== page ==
We had no idea what to expect for a Florentine All Saints Day, but we were about to find out.
It was a sunny day in Florence after three days of cool drizzle. The view from the breakfast room was better than ever.
We enjoyed our now usual breakfast of yogurt, European meats and cheeses, eggs, croissant and cappuccino. It definitely wasn’t anything like what we do for breakfast at home! The staff cheerfully responded to our request to borrow silverware and plates for our use later in the day for our lunch of leftovers.
We then headed out of the hotel to explore. We weren’t sure what to expect, given the holiday. Much to our surprise, groups of Florentine families strolled the pedestrian areas around our hotel.
A few horse-drawn carriages clip-clopped by.
Sidewalk artists created beautiful chalk drawings. (Oh, don’t let it start raining again!)
Meandering down back streets, we realized that we were fairly close to the Central Market (Mercato Centrale). It was a good time to check it out.
The first floor was closed for the holiday, though the second floor food stalls were open but very crowded. We’d seen videos on You Tube about it, so we were curious the big deal was.
It was a microcosm of all the shops that we’d seen around our hotel over the previous three days. We found pasticcerie (pastry shops), sandwich shops, a sushi shop, and a brick oven pizzeria.
There was a most amazing smoothie bar with a bicycle-powered blender.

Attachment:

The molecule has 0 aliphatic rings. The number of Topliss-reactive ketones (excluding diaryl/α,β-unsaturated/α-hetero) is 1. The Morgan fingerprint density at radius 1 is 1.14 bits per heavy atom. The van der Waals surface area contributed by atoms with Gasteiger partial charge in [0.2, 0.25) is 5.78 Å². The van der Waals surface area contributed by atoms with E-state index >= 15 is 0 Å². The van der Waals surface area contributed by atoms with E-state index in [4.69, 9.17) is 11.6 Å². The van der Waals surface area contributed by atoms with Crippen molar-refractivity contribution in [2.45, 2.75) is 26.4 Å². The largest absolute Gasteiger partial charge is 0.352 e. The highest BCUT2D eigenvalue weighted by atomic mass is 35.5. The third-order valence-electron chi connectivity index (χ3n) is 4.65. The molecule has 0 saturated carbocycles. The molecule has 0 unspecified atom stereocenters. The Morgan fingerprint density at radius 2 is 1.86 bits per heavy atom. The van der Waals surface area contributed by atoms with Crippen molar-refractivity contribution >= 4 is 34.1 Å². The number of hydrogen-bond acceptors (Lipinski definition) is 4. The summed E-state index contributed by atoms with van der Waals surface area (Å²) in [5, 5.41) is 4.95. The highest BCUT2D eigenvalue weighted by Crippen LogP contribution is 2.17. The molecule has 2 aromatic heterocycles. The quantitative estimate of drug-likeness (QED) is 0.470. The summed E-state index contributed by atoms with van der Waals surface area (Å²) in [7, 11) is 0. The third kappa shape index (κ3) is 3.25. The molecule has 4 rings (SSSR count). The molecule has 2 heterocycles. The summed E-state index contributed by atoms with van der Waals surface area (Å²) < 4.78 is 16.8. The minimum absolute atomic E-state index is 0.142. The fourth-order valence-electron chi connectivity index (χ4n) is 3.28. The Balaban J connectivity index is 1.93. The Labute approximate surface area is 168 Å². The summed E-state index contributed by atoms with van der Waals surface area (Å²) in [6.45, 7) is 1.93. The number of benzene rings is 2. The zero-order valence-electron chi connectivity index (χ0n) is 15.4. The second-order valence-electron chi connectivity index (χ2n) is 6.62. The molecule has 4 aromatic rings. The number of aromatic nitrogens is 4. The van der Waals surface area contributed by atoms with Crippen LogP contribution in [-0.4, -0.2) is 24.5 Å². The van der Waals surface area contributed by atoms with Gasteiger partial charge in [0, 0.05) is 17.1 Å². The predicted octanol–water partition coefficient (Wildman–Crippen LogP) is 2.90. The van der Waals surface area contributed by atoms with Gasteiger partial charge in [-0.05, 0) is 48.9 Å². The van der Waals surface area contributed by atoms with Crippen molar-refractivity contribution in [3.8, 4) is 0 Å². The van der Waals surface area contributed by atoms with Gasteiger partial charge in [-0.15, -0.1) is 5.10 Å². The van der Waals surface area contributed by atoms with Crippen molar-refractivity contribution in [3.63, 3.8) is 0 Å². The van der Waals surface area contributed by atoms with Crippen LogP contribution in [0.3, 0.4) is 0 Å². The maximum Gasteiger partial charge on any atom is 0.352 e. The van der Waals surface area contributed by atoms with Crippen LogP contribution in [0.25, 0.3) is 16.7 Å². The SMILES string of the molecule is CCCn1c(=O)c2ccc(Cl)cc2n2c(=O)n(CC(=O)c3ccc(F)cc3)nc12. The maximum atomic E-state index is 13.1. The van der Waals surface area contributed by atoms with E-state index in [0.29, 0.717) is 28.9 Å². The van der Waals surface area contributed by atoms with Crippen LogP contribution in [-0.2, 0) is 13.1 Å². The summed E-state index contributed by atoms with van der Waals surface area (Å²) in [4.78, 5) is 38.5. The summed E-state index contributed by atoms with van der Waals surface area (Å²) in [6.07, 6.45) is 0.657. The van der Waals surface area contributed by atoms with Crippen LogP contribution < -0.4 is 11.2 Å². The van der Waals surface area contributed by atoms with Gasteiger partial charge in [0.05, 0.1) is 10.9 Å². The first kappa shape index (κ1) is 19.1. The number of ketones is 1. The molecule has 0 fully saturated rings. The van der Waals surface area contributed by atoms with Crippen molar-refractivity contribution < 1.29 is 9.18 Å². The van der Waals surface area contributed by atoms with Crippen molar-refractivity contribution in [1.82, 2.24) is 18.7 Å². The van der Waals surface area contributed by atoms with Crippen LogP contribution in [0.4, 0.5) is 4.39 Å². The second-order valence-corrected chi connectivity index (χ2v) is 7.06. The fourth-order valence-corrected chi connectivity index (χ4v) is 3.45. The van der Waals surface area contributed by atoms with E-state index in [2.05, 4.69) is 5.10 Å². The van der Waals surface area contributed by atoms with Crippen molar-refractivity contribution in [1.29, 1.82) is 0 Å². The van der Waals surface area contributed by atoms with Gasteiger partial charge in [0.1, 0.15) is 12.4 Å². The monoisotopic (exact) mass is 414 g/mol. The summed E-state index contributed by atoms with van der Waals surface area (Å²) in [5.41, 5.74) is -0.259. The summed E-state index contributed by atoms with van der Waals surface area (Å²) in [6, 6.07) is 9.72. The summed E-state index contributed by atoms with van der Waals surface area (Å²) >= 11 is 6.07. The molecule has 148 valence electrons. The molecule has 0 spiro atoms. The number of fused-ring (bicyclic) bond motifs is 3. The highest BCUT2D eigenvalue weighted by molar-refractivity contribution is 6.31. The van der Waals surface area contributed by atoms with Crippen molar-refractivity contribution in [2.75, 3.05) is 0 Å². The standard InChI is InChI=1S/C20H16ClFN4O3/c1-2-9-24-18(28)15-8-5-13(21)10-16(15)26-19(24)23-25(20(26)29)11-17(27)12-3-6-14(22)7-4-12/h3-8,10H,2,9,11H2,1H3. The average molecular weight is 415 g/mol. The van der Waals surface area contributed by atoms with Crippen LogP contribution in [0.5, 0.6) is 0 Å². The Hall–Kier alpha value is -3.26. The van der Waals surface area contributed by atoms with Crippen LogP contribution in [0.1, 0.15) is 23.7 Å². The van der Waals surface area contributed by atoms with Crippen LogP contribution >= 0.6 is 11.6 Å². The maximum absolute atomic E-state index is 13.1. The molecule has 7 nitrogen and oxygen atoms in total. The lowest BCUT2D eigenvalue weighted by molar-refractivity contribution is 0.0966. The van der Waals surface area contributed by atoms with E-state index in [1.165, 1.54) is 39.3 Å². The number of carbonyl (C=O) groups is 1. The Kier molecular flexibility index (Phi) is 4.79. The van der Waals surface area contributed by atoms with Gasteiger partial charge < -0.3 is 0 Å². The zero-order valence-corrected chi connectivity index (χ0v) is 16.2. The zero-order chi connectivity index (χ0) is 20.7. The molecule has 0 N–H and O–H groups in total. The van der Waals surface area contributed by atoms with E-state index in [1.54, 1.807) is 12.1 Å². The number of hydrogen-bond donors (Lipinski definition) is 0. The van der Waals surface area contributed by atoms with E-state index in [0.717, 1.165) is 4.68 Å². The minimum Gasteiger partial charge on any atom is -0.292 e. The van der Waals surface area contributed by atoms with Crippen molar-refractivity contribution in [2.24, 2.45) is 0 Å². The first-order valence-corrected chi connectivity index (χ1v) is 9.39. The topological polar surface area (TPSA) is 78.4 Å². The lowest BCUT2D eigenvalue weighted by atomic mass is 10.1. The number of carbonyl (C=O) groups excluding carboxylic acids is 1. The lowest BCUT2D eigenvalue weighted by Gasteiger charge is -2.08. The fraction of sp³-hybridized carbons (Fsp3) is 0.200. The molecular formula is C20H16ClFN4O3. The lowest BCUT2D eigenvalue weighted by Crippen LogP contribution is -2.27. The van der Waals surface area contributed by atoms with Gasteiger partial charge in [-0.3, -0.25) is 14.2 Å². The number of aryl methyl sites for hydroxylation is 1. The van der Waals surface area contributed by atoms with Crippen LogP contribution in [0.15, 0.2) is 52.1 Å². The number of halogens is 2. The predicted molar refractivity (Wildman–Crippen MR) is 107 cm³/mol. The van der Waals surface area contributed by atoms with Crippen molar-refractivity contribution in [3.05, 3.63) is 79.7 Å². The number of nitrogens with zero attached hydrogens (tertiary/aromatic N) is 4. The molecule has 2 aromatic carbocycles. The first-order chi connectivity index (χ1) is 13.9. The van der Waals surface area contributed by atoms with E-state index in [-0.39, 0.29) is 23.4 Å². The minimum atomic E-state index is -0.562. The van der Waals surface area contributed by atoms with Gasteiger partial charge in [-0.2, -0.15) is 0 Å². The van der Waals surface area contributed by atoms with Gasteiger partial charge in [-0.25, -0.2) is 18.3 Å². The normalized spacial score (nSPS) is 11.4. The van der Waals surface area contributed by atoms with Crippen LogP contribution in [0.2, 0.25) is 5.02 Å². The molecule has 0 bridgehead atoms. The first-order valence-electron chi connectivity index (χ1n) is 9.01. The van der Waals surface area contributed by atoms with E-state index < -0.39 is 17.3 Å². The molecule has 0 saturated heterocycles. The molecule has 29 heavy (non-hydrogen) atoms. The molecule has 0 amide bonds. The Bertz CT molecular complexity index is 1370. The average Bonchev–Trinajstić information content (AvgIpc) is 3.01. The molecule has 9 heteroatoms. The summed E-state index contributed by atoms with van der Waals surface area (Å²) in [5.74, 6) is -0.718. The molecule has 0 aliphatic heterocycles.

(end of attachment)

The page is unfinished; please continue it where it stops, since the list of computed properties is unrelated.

Smiling students handled sheets of pasta in the cooking school. With more time in Florence, I’m sure that we would have spent an afternoon there.
A cappuccino bar enticed Adriel with its ‘nitro cold brew’, and he had to try it. Unfortunately, in his estimation, it didn’t hold up to either American cold brew, or Italian espresso or cappuccino.
On the way back to the hotel, we popped into a wine shop to pick up a bottle for our lunch. We still had the leftovers from the feast the night before. Daughter and her husband brought a large loaf of bread and some olive oil, and it was lunchtime! We enjoyed a picnic on the balcony outside our room. The view was great.
The prosciutto, salame, cheese and mushroom salad from the previous night’s feast were an excellent base for an picnic lunch, and the wine, bread and olive oil completed it. It was such an perfect outdoor meal…not fancy, but very Italian…and delicious.
The lunch lacked some cappuccino and a ‘dolce’ (something sweet) so we visited a local quasi-outdoor cafe to enjoy both. I found it humorous that we’d stumbled upon a cafe in Florence, Italy with a not-very-Italian-sounding name… Paszkowski.
After spending the late afternoon packing, we had hoped to explore the hotel bartender’s last suggestion for a ‘local’s place’ for dinner, but their earliest reservation was 9:45. Since our taxi was scheduled to pick us up at 7:00 am, that was way too late.
We opted instead for a little outdoor restaurant near the hotel.
We each ordered different dishes. After we all sampled each other’s plates, my daughter won the prize for choosing the best dish among the four of us….Tagliatelle with Mushrooms and Truffles.
Before turning in for the night, we visited our buddy the hotel bartender to say goodbye and let him know how much we appreciated his pointers and recommendations.
Adriel and I discussed how, on one hand, it would be great to just stay and explore Europe forever. However, after eight days of being on the go, we were ready to be back home – sleeping in our own bed, sipping tea on our screened porch, and enjoying the home that we’ve created for ourselves.
It was time for some sleep before we flew home.